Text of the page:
Rails integration guide

Add Bugsnag to your Ruby on Rails projects to automatically monitor exceptions in your Rails applications.

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Installation

Add the bugsnag Ruby gem to your Gemfile:

gem 'bugsnag'

Don’t forget to run bundle install after updating your Gemfile.

Basic configuration

Run our generator to create the config/initializers/bugsnag.rb configuration file and set your project’s integration API key:

$ rails generate bugsnag YOUR_API_KEY_HERE

Alternatively, you can set the BUGSNAG_API_KEY environment variable.

You can find your integration API key immediately after creating a new project from your Bugsnag dashboard, or later on your project’s settings page.

Further configuration

If you’d like to configure Bugsnag further, check out the configuration options reference.

Reporting unhandled exceptions

After completing installation and basic configuration, unhandled exceptions in your Rails app will be automatically reported to your Bugsnag dashboard.

Exceptions in Sidekiq, Resque, Delayed Job, Mailman, and Rake will also be automatically reported.

Reporting handled exceptions

Reporting handled exceptions can be accomplished as follows:

begin
  raise 'Something went wrong!'
rescue => exception
  Bugsnag.notify(exception)
end

Adding diagnostics or adjusting severity

It can often be helpful to adjust the severity or attach custom diagnostics to handled exceptions. For more information, see reporting handled errors.

Avoiding re-notifying exceptions

Sometimes after catching and notifying a handled exception you may want to re-raise the exception to be dealt with by your standard error handlers without sending an automatic exception to Bugsnag. This can be accomplished by setting a skip_bugsnag property on the exception to true as follows:

begin
  raise 'Something went wrong!'
rescue CustomException => exception
  Bugsnag.notify(exception)
  exception.skip_bugsnag = true

  # Now this won't be sent a second time by the exception handlers
  raise exception
end

Sending diagnostic data

Automatically captured diagnostics

Bugsnag will automatically capture and attach the following diagnostic data to every exception report:

  • A full stacktrace
  • Request information, including ip, headers, URL, HTTP method, and HTTP params
  • Session data
  • Release stage (production, beta, staging, etc)
  • Hostname

Attaching custom diagnostics

It can often be helpful to attach application-specific diagnostic data to exception reports. This can be accomplished as follows:

class ApplicationController < ActionController::Base
  before_bugsnag_notify :add_diagnostics_to_bugsnag

  # Your controller code here

  private
  def add_diagnostics_to_bugsnag(report)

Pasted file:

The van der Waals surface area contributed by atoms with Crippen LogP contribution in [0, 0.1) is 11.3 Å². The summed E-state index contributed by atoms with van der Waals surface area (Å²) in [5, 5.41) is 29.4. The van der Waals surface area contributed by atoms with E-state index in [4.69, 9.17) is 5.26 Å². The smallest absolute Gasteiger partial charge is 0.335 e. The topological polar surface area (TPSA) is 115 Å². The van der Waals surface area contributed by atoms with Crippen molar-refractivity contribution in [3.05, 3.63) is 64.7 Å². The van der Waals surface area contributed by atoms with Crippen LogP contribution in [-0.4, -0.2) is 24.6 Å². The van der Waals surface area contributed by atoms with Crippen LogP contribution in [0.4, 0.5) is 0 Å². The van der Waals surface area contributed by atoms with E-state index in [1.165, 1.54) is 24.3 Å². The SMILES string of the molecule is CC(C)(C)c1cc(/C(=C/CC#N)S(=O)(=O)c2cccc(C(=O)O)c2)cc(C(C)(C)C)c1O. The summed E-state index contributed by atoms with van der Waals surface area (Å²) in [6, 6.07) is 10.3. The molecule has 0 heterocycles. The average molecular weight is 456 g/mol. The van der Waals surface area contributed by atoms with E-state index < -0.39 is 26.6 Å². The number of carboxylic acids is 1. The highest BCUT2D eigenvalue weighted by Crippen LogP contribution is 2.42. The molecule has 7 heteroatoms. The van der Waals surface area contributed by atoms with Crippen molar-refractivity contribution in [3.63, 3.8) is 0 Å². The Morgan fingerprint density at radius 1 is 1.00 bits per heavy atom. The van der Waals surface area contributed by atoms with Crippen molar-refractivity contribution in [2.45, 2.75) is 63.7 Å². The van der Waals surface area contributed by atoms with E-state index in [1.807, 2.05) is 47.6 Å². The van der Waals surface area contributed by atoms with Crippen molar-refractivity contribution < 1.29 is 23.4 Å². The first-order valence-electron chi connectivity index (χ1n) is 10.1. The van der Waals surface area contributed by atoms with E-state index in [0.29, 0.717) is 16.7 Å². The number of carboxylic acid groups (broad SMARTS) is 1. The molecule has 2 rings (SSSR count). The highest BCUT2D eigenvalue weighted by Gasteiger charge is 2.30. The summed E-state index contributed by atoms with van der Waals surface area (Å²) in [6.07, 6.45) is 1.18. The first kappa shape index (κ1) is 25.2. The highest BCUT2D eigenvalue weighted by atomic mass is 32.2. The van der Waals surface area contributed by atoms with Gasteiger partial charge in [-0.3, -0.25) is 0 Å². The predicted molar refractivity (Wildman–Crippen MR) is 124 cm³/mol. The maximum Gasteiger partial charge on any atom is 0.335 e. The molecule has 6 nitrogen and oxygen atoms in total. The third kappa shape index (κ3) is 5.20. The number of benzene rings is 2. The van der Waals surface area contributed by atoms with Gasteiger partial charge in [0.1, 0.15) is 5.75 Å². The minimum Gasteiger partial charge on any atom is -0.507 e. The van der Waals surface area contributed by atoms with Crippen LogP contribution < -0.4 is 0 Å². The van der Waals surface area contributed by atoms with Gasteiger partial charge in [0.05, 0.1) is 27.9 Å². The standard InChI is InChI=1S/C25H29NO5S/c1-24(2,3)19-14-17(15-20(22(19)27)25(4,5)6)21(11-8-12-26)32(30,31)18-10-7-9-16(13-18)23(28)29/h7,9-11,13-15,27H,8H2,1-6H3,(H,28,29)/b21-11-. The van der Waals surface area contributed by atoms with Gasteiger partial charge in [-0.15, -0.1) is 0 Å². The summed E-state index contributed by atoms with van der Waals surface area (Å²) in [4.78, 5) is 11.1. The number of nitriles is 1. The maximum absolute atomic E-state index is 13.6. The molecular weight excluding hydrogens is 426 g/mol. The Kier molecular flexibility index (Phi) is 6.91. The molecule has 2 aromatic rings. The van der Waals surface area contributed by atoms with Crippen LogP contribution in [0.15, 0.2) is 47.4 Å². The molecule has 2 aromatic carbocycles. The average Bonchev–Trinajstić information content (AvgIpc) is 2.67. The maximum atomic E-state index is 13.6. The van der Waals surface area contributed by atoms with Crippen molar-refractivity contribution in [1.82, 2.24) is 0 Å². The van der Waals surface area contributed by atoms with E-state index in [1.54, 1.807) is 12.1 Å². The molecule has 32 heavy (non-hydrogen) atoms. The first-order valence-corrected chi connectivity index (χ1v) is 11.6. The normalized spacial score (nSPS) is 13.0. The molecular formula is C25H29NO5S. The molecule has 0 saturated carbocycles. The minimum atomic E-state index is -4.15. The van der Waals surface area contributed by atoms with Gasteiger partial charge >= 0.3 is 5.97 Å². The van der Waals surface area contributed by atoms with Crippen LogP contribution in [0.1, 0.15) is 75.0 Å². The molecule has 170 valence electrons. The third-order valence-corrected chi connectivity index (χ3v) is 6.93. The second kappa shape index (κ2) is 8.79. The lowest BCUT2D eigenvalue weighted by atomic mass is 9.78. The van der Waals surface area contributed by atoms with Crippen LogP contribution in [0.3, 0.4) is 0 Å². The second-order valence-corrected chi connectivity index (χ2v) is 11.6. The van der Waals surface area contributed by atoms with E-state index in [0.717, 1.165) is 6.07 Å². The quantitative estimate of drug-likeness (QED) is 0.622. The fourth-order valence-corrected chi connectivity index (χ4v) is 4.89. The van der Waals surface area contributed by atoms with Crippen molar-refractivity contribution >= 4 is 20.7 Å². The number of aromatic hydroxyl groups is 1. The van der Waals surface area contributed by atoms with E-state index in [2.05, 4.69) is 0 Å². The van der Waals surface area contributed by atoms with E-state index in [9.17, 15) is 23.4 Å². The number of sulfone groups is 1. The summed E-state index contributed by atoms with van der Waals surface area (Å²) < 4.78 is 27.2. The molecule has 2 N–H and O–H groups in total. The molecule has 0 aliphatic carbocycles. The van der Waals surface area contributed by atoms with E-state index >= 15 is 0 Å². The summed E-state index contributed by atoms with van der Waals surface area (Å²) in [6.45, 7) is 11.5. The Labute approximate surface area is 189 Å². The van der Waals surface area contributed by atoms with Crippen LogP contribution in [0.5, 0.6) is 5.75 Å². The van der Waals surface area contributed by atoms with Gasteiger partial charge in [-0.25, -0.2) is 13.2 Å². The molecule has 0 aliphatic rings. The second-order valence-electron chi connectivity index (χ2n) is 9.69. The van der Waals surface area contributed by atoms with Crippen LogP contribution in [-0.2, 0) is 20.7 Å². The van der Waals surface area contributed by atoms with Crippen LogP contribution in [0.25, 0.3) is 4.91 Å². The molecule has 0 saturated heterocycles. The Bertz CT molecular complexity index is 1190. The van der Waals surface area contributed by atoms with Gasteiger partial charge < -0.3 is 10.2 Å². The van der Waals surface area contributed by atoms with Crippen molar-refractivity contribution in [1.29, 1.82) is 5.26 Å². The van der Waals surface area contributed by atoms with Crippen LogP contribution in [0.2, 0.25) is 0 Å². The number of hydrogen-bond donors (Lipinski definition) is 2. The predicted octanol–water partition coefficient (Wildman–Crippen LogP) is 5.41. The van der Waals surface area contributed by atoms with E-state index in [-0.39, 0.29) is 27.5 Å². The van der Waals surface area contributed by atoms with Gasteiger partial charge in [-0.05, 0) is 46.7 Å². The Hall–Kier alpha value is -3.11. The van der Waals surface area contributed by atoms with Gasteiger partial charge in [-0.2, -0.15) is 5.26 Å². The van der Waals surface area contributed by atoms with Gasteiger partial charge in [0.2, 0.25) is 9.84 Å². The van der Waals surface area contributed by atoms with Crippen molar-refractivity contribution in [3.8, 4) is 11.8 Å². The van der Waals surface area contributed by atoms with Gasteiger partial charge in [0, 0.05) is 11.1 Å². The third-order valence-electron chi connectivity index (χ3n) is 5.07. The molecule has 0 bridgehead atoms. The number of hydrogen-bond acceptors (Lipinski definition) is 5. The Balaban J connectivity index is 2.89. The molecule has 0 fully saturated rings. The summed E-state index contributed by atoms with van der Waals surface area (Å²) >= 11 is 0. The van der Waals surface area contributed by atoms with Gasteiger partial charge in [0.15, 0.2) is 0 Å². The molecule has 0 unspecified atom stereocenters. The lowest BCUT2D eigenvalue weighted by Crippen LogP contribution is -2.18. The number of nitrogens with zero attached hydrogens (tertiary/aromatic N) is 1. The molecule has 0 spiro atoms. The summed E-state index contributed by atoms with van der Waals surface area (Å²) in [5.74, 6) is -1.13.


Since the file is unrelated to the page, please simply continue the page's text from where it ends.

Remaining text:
report.add_tab(:diagnostics, {
      product: current_product.name
    })
  end
end

For more information, see customizing error reports.

Identifying users

In order to correlate errors with customer reports, or to see a list of users who experienced each error, it is helpful to capture and display user information:

If you are using the Devise, Warden, or Clearance authentication frameworks, we will automatically capture information about the currently authenticated user. Otherwise, you can set this information as follows:

class ApplicationController < ActionController::Base
  before_bugsnag_notify :add_user_info_to_bugsnag

  # Your controller code here

  private
  def add_user_info_to_bugsnag(report)
    report.user = {
      email: current_user.email,
      name: current_user.name,
      id: current_user.id
    }
  end
end

For more information, see customizing error reports.

Session tracking

Bugsnag can track the number of “sessions” that happen in your application. This enables Bugsnag to provide and compare crash rates between releases to help you understand the quality of your releases. This functionality is disabled by default, but can be enabled through the configuration:

Bugsnag.configure do |configuration|
  configuration.auto_capture_sessions = true
end

Using this option, Bugsnag will report a session each time a request is made to the server.

If you want control over what is deemed a session, rather than using the auto_capture_sessions option, you can call Bugsnag.start_session when appropriate for your application.

Tracking deploys

By sending your source revision or application version to us when you deploy a new version of your app, you’ll be able to see which deploy each error was introduced in, or seen in.

Find information on how to track deployment using Capistrano in our how to track deploys using Capistrano

If you are using a deployment system other than Capistrano, see our deploy tracking guide.

Catching JavaScript errors

Catch and report errors in your client-side JavaScript with the Web browser JavaScript guide